Has the potential to produce large amount of seed (50-150 kg/ha). To increase stand density tall fescue paddocks should be opportunistically locked up over spring/summer to allow seed set. The pasture should then be strategically grazed to reduce pasture biomass to allow seedling recruitment. Heading commences about mid-September and seed may be ripe by mid-December.
Ability to spread
Will regenerate from seed, but has poor seedling vigour. Is able to spread slowly vegetatively by short rhizomes.
Low weed potential
Tall fescue can be attacked by pasture scarabs (but is more tolerant than most other temperate grasses), red-legged earth mites, blue oat mites, field crickets, slugs and snails.
Leaf diseases (e.g. rust, blights) occasionally occur on tall fescue, particularly in humid summer conditions.
Herbicides are available to selectively control broadleaf weeds. Generally applied after first leaf stage.
Tall fescue has a high nutritive value comparing favourably to perennial ryegrass and phalaris. Digestibility ranges from 60-80% DMD, metabolisble energy from 8.5-11.5 MJ and crude protein from 7.5-25%.
Very palatable feed
Valuable feed for maintenance, growing and finishing livestock provided management maintains pasture in vegetative phase & adequate clover.
Sporadic reports of 'fescue foot' in stock grazing tall fescue dominant pasture. Symptoms include heat stress, severe lameness, reduced feed intake and poor weight gains. Fescue foot is caused by a toxin 'ergovaline' produced by a fungus (endophyte) associated with tall fescue plants. This condition is not common as current cultivars either have no or very low levels of endophyte.
Varieties should be initially selected on the basis of type and maturity, and then local performance, seedling vigour, and rust resistance.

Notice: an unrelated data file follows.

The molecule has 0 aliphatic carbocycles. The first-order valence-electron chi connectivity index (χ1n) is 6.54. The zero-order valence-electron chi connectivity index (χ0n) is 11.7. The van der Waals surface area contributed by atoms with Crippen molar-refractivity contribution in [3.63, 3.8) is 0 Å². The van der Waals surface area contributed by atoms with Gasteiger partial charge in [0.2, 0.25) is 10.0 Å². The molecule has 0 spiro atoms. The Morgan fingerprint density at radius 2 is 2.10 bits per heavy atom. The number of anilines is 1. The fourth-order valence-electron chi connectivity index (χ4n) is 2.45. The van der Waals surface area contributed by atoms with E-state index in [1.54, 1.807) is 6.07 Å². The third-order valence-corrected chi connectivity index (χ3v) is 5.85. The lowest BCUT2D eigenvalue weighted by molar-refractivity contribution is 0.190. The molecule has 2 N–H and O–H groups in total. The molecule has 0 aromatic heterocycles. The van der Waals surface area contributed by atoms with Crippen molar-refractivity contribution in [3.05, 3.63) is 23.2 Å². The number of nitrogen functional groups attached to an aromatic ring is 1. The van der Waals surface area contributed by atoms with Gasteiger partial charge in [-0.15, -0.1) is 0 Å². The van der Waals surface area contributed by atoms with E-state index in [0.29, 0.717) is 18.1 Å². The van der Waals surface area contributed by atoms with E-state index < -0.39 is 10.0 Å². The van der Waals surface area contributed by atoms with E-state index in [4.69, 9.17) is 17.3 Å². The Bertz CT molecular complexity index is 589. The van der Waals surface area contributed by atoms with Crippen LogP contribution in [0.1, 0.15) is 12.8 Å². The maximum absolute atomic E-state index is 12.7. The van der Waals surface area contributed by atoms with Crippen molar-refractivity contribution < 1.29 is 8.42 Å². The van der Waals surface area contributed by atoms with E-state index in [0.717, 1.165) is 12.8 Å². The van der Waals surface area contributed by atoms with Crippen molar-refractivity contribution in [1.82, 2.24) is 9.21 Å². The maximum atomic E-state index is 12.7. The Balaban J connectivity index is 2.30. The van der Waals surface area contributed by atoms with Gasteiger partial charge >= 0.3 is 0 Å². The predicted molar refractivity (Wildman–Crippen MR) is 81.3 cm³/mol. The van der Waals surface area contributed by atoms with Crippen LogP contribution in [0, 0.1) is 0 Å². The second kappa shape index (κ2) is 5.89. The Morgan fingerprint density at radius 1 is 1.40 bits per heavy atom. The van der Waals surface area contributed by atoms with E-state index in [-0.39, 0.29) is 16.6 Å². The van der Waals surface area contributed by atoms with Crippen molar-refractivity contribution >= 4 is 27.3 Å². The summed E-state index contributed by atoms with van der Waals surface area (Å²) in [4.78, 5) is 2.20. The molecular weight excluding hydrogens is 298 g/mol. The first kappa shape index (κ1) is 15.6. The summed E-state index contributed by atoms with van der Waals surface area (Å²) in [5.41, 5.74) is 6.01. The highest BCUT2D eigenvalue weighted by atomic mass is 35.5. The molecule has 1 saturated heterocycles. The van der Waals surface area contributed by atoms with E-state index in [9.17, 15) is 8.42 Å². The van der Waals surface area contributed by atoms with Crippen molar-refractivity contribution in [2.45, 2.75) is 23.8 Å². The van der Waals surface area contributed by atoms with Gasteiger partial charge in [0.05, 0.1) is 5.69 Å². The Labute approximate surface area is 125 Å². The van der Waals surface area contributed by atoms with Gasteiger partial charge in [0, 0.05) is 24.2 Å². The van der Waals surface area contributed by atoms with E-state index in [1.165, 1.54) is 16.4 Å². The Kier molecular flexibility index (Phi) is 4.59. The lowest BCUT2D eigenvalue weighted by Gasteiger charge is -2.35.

Group Cultivar Seed source/Information Temperate types very early flowering AU Triumph Public variety Quantum Wrightson Seeds Quantum Max P® Wrightson Seeds Quantum II Max P® Wrightson Seeds mid-late flowering Grasslands Advance PGG Seeds Grasslands Advance Max P® PGG Seeds Demeter Australian Herbage Plant CultivarsSeedmark Dovey Heritage Seeds Jesup PGG Seeds Jesup Max P® PGG Seeds Lunibelle Specialty Seeds Torpedo PGG Wrightson Typhoon PGG Seeds late flowering Vulcan II Wrightson Seeds Carmine Seed Distributors Mediterranean types mid season flowering Grasslands Flecha PGG Seeds Grasslands Flecha Max P® PGG Seeds Fraydo Australian Herbage Plant CultivarsSeedmark Prosper Heritage Seeds Resolute Wrightson Seeds Resolute Max P® Wrightson Seeds Origin Seed Distributors
- 'novel endophyte' in some of the tall fescues now commercially available
- helps protect the plant against insect attack and may also improve plant tolerance of environmental stresses
- safe for dairy cows and will not cause staggers or heat stress problems.
Denotes that this variety is protected by Plant Breeder's Rights Australia
Information has been adapted from NSW Department of Primary Industries Agnote DPI-285 and NSW Department of Primary Industries Tall Fescue Agfact P2.5.6 4th Edition 2003.
Additional information has been drawn from "Grasses for Dryland Dairying Tall Fescue: Species and Cultivars", AG1241, and "Grasses for Dryland Dairying Tall Fescue: Management for Production and Persistence", AG1265, both by Viv Burnett, Rutherglen of the Victorian Department of Primary Industries.
Author and date
Carol Harris & Jeff Lowien, NSW Department of Primary Industries, Glen Innes